Media Watch – March 14

By on 14/03/2013 in Media Watch

Top Birmingham City Council Stories

Revealed: true cost of academies to taxpayer (Birmingham Post) Cllr Brigid Jones speaks to the Post about the process through which local authority schools become academies - which is taking money away from the council's budget (and has costed the council more than £2million in the last two years). Cllr Jones warns the council may have to stop doing other things to meet the costs.

£10m fund to save UK's high streets goes on stunts - or in the bank (Independent) New research shows that just 7.2 per cent of money awarded to councils as part of the High Street Innovation Fund has been spent - with Birmingham not having spent any of its £100,000 by the end of January. The city's money is being used as part of a bigger project which has not yet started.

£700k grant to put Anglo-Saxon hoard on permanent display (Birmingham Post, BBC Online) More coverage of the news that the Staffordshire Hoard is a step closer to a permanent home in Birmingham after a Lottery grant was awarded for a Hoard gallery at Birmingham Museum and Art Gallery.

Long-term unemployed 'must not be forgotten' (Birmingham Post) Deep rooted problems with unemployment face being overlooked because of a “fixation” on the young jobless, it has been claimed by Liberal Democrat Councillor Jerry Evans.

Enterprise zone helps city to map out bright prospects at MIPIM (Birmingham Post) Coverage of Birmingham's presence at the annual MIPIM property expo in Cannes. Council Leader Sir Albert Bore quoted as saying the city has generated a lot of interest from developers and investors. Other recent coverage on the visit from BBC WM, Free Radio and Heart FM.

Plans to rebrand cricket team scrapped (Birmingham Post, Birmingham Mail and The Chamberlain Files) The council and Warwickshire County Cricket Club have ruled out proposals that would see the local authority sponsor the club - a joint statement from the organisations says both sides are keen to explore other opportunities to support each other.

Traders fear for retail markets (Birmingham Mail) Continued coverage of this week's announcement that the city's Wholesale Markets will relocate to Washwood Heath or Witton. Representatives from the Outdoor Market Traders Association claim “the death knell” is ringing for markets in the city. Initial decision to relocate the markets also covered in the Birmingham Post.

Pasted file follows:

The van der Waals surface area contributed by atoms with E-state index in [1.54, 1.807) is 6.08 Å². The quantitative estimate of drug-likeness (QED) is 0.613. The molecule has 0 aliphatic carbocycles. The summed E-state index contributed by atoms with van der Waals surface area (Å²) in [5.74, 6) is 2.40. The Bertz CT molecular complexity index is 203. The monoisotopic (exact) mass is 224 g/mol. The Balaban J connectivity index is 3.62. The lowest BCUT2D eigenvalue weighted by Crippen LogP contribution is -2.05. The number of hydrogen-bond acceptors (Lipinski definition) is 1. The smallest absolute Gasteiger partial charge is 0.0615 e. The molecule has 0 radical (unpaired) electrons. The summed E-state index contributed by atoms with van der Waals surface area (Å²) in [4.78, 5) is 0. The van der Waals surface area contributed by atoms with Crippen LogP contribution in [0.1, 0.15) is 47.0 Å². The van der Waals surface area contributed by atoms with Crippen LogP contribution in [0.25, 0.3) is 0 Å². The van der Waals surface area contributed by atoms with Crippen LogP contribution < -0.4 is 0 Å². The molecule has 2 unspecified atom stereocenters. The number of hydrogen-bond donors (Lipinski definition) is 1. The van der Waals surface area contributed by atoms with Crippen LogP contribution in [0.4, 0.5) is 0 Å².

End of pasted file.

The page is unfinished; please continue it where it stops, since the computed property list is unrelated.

Investment in old bank would see good return (Birmingham Post) Historian Carl Chinn has called for the former Birmingham Municipal Bank building on Broad Street to be “returned to use for the people of the city”. The council is currently considering the long-term future of the building and a decision is due later this year.

Group's bid to stop fly-posters (Birmingham Mail) The Southside Business Improvement District has launched a campaign calling on people to report incidents of fly-posting after it emerged more than 5,000 posters had been put up in the BID area over the past six months.

Regional Headlines

The Asphalt Industries Alliance claims it will take eight years to clear the West Midland region potholes backlog.

Sandwell Council has applied for a £3.6million Lottery grant to fund a planned restoration of Lightwoods Park in Bearwood.

There are now 15 times more academy schools in the West Midlands than there were two-and-a-half years ago, according to latest figures obtained by the BBC.

National Headlines

Pope Francis begins his first full day in his new role after being elected last night.

The government bans “gagging clauses” in NHS severance agreements in England and Wales, to ensure staff with care concerns are not silenced.

The UK is “woefully under-prepared” for the social and economic challenges presented by an ageing society, a Lords committee warns.



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